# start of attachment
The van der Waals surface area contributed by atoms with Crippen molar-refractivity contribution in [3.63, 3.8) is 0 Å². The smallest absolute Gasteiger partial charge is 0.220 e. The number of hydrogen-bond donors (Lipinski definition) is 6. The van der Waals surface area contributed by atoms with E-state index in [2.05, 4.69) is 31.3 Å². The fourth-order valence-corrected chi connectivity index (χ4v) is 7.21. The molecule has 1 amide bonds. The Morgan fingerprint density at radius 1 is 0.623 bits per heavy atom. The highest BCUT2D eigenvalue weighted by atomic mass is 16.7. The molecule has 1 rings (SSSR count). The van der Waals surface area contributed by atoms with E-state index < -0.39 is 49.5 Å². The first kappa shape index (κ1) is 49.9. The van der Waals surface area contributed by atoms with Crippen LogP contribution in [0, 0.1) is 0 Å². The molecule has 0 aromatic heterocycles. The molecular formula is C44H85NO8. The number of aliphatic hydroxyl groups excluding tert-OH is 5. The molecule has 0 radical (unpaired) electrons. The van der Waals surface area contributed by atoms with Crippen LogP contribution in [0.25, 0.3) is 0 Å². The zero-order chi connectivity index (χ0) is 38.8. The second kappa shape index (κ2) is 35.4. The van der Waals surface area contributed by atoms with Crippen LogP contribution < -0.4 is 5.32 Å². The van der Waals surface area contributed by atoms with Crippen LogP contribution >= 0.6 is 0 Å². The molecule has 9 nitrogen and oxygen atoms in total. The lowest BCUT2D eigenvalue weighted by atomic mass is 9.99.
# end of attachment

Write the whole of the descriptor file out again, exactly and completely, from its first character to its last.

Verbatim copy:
The van der Waals surface area contributed by atoms with Crippen molar-refractivity contribution in [3.63, 3.8) is 0 Å². The smallest absolute Gasteiger partial charge is 0.220 e. The number of hydrogen-bond donors (Lipinski definition) is 6. The van der Waals surface area contributed by atoms with E-state index in [2.05, 4.69) is 31.3 Å². The fourth-order valence-corrected chi connectivity index (χ4v) is 7.21. The molecule has 1 amide bonds. The Morgan fingerprint density at radius 1 is 0.623 bits per heavy atom. The highest BCUT2D eigenvalue weighted by atomic mass is 16.7. The molecule has 1 rings (SSSR count). The van der Waals surface area contributed by atoms with E-state index < -0.39 is 49.5 Å². The first kappa shape index (κ1) is 49.9. The van der Waals surface area contributed by atoms with Crippen LogP contribution in [0, 0.1) is 0 Å². The molecule has 0 aromatic heterocycles. The molecular formula is C44H85NO8. The number of aliphatic hydroxyl groups excluding tert-OH is 5. The molecule has 0 radical (unpaired) electrons. The van der Waals surface area contributed by atoms with Crippen LogP contribution in [0.25, 0.3) is 0 Å². The zero-order chi connectivity index (χ0) is 38.8. The second kappa shape index (κ2) is 35.4. The van der Waals surface area contributed by atoms with Crippen LogP contribution < -0.4 is 5.32 Å². The van der Waals surface area contributed by atoms with Crippen LogP contribution >= 0.6 is 0 Å². The molecule has 9 nitrogen and oxygen atoms in total. The lowest BCUT2D eigenvalue weighted by atomic mass is 9.99.